On 17 November 2005 the expert group appointed by the Scottish Executive to consider the introduction of a new statutory offence of corporate culpable homicide issued its report. As expected, the group proposes the introduction of a new statutory offence of corporate killing. The group recommends that this should apply not only to incorporated companies but also, in so far as it is possible for it to do so, to unincorporated and Crown bodies.

The Scottish recommendations differ considerably from the draft bill currently being considered in England and Wales.  The most significant and contentious difference is the Scottish group's proposals for the introduction of individual offences.  The draft bill for England and Wales does not make provision for individual offences; the proposed statutory crime of corporate manslaughter will affect companies and some Crown bodies only.

At present, Scots law allows a company to be prosecuted for the common law crime of culpable homicide; the unsuccessful prosecution against Transco following the Larkhall gas explosion is the only example of such a prosecution in Scotland.  This case confirmed that in Scotland, as in England, it is practically impossible to prosecute large companies for common law crimes. 

The most contentious part of the group's proposals for Scotland is their majority recommendation that two new individual offences – applying to named persons – should be introduced.  One would apply where an individual has been responsible directly for a death and the other would catch senior managers/directors whose acts or omissions contributed directly to a death; the latter offence would only apply when the corporate body had been convicted.  However, the introduction of individual offences was opposed by the business and Health and Safety Executive representatives on the expert group.  Business concerns were that individual offences may discourage both new investment in Scotland and the taking up of senior management posts by talented individuals.  The Health and Safety representative was opposed to individual offences on the basis that most workplace deaths are as result of organisational, not individual failure.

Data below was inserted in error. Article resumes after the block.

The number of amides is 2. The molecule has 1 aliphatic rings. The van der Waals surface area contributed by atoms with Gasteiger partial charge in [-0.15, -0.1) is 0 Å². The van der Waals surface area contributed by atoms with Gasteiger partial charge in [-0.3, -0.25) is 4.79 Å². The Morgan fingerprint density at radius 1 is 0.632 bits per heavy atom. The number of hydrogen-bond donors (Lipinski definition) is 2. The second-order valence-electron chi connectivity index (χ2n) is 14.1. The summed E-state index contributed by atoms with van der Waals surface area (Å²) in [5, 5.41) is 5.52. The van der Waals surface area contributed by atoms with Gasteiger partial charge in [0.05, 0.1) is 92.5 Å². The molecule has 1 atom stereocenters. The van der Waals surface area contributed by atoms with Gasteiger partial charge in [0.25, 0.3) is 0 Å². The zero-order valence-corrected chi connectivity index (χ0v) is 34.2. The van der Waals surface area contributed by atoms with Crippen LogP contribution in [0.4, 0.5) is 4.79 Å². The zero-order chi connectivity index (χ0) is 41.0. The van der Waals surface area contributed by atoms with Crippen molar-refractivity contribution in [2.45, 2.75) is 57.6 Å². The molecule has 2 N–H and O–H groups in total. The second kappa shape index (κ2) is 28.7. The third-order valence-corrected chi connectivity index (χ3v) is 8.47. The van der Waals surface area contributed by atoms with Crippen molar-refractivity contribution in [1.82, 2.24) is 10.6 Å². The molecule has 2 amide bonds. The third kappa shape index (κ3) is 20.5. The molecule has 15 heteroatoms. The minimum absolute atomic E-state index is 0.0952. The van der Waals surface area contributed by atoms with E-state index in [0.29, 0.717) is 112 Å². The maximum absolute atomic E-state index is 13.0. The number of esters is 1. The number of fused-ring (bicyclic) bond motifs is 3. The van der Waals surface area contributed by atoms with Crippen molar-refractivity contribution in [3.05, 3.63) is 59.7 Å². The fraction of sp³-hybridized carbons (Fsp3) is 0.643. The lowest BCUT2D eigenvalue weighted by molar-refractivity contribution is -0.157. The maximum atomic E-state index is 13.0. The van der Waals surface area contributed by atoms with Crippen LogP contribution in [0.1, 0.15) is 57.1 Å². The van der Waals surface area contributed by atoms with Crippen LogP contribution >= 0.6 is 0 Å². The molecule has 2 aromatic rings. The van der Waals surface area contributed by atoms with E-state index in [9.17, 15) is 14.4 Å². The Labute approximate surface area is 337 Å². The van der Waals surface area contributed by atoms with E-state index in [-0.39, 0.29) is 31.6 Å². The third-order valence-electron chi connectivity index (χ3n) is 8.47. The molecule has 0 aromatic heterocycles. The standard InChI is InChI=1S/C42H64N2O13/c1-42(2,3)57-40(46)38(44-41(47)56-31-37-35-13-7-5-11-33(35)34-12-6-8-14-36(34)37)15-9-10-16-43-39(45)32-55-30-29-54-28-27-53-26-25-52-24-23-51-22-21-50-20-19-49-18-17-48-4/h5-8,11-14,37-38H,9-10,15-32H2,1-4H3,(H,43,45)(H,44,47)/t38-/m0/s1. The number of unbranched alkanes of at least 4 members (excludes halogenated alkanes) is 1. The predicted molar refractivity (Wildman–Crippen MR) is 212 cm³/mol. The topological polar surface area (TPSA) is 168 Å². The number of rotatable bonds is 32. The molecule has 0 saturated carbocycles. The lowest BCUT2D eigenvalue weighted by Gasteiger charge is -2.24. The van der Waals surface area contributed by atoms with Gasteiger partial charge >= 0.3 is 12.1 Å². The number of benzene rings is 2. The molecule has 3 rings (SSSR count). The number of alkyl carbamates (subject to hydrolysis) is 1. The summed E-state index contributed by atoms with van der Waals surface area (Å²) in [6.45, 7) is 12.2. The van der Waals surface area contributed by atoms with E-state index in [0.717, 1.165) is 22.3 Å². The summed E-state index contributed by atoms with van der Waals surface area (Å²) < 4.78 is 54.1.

The report proposes a range of innovative penalties.  In addition to custodial sentences (for the individual offences) these include:

  • Equity fines – where a company is required to issue new shares to the value of a fine. These are seen as more punitive than cash fines as they water down the value of a company.
  • Corporate probation – where the court orders action in relation to organisational matters connected with the offence.
  • Community service orders – where a corporate offender is required to undertake a project that benefits the community.

Contrastingly, the proposals in England build on the English common law of manslaughter and indicate that a company would be found guilty of corporate manslaughter where a person's death has resulted from management failure.  The court would consider the actions of senior decision makers as a whole.  The maximum penalty would be an unlimited fine for the organisation.

Of particular concern for both business and the Heath and Safety Executive is that there could be significantly different regimes operating north and south of the border.  We will keep you updated on the progress of these proposals in both jurisdictions.

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